Jeffrey Sprecher

No. May be we sit here today feeling like when we go through every part of the supply chain and from a technology and risk management provision and then look at the various asset classes that maybe most affected. We feel like we have a solution for almost everything. I think it's underappreciated that, for example, we have a product called ICE Link, which we acquired in the Creditex acquisition, which is a network that is hooked to the buy-side and sell-side hundreds and hundreds of desks, they give us straight-through processing to put transactions through, whether they were conducted electronically or on the telephone, whether it's pre-trade or post-trade, I think people don't really focus much on our eConfirm platform, which is the trade repository for most of the energy market around the world. And increasingly, regulators have recognized that we have a database here that has most of the energy business that's done around the world, including done by our competitors in one database. So the combination of the obvious things we have which are OTC trading platforms, futures trading platforms, OTC clearing houses, futures clearing houses, and you couple that with connectivity and trade repository, we really are well positioned, I believe.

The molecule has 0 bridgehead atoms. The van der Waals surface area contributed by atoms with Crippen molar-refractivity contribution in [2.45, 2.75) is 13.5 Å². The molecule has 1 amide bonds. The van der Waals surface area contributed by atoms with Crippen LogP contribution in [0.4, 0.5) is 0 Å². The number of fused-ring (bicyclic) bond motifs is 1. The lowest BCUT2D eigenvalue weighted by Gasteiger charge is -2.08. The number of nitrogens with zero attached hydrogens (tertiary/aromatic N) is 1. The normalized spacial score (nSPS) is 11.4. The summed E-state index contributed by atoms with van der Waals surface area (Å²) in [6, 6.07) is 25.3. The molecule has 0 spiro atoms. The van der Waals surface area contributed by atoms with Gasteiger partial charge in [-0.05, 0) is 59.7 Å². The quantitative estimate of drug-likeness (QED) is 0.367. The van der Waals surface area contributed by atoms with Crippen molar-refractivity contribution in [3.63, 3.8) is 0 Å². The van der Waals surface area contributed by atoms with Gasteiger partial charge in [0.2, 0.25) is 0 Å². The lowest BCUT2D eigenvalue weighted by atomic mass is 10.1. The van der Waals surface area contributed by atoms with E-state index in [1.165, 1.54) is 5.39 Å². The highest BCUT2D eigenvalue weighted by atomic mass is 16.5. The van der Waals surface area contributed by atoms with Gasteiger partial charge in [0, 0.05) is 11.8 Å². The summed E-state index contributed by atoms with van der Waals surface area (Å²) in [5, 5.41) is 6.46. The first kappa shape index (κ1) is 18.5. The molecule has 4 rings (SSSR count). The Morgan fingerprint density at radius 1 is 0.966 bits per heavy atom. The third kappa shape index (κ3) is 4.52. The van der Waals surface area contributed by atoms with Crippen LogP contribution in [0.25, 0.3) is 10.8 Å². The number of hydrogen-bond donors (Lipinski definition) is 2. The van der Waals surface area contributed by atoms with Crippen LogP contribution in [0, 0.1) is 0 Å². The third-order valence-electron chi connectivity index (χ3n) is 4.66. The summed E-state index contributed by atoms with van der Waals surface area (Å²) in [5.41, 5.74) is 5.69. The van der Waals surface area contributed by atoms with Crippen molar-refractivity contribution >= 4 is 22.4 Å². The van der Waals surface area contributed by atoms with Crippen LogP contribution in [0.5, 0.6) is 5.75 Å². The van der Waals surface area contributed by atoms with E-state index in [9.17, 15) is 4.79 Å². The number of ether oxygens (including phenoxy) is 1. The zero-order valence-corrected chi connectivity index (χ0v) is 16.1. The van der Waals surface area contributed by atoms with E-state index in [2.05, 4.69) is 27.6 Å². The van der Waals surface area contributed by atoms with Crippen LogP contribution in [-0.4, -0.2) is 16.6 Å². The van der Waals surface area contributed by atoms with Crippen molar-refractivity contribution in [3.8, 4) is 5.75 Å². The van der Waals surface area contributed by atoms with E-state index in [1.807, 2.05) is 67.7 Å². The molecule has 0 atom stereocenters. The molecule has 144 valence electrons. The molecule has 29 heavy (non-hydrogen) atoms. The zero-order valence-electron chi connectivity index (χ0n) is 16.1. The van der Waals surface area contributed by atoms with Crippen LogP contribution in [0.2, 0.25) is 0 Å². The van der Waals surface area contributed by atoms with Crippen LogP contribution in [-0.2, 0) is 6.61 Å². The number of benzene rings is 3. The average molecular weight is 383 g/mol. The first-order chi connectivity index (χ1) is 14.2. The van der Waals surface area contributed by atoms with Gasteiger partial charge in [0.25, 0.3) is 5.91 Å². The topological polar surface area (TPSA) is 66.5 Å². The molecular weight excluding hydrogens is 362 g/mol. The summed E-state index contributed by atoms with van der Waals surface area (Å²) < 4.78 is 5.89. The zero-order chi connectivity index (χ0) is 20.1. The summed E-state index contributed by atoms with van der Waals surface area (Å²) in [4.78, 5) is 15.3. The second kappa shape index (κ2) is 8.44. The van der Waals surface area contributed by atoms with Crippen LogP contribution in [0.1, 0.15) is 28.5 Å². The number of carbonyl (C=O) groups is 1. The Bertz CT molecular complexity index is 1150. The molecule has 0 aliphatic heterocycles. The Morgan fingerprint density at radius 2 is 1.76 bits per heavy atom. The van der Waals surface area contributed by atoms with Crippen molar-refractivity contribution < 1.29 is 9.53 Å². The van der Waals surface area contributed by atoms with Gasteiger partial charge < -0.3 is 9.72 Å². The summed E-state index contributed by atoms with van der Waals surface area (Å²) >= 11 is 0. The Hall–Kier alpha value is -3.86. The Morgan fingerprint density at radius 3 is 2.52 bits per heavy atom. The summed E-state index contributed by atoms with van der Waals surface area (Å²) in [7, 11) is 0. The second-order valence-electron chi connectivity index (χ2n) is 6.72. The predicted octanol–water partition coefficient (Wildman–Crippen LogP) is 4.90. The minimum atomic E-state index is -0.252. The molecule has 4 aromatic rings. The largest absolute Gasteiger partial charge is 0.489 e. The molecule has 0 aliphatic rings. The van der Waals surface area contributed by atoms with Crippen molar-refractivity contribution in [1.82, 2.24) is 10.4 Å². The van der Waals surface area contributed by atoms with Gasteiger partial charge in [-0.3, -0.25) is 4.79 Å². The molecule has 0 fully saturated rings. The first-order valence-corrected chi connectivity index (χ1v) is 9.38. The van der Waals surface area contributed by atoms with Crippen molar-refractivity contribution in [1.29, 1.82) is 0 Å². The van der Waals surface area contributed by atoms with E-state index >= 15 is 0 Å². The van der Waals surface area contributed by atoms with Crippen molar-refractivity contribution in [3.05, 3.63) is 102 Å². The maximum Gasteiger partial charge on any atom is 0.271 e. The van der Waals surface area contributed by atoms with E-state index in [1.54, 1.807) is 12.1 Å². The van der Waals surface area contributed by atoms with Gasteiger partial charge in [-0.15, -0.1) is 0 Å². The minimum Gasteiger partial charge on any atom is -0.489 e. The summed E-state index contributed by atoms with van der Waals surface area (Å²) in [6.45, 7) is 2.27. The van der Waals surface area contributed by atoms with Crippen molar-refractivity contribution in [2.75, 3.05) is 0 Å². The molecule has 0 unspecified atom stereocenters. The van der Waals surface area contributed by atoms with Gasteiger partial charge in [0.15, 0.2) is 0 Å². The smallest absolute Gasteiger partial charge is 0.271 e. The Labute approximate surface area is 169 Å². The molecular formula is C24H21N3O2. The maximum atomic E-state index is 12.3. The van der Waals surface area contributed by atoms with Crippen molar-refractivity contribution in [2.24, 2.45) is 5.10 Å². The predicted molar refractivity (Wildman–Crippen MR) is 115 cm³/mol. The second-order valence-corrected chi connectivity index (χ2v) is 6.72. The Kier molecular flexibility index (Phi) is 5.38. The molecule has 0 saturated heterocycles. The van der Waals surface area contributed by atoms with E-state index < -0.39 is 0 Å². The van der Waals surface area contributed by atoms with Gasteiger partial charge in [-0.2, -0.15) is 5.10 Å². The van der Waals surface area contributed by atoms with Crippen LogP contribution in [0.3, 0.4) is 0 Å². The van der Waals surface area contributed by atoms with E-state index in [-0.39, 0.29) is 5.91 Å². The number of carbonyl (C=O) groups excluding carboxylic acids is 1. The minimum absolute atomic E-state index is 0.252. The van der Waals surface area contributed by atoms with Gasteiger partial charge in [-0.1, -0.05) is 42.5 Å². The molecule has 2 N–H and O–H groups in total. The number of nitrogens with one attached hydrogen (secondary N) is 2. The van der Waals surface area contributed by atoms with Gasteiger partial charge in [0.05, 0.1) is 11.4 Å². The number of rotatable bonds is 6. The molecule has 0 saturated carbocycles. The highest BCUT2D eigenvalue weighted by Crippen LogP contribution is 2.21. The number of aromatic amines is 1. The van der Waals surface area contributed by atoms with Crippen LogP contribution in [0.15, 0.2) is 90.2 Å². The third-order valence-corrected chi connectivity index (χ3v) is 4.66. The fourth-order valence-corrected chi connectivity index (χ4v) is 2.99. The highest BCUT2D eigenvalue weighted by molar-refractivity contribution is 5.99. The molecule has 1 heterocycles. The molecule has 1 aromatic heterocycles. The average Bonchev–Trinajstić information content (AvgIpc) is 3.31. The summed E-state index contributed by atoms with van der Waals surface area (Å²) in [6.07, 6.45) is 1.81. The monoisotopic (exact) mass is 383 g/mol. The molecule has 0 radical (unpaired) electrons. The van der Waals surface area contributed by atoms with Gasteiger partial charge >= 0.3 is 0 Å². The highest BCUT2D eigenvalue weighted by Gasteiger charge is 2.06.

Christopher Brendler - Stifel, Nicolaus & Co., Inc.

How much of the risks do you think the open access to OTC and their current regulatory performance? Is that likely to be part of the final bill in your opinion?

Jeffrey Sprecher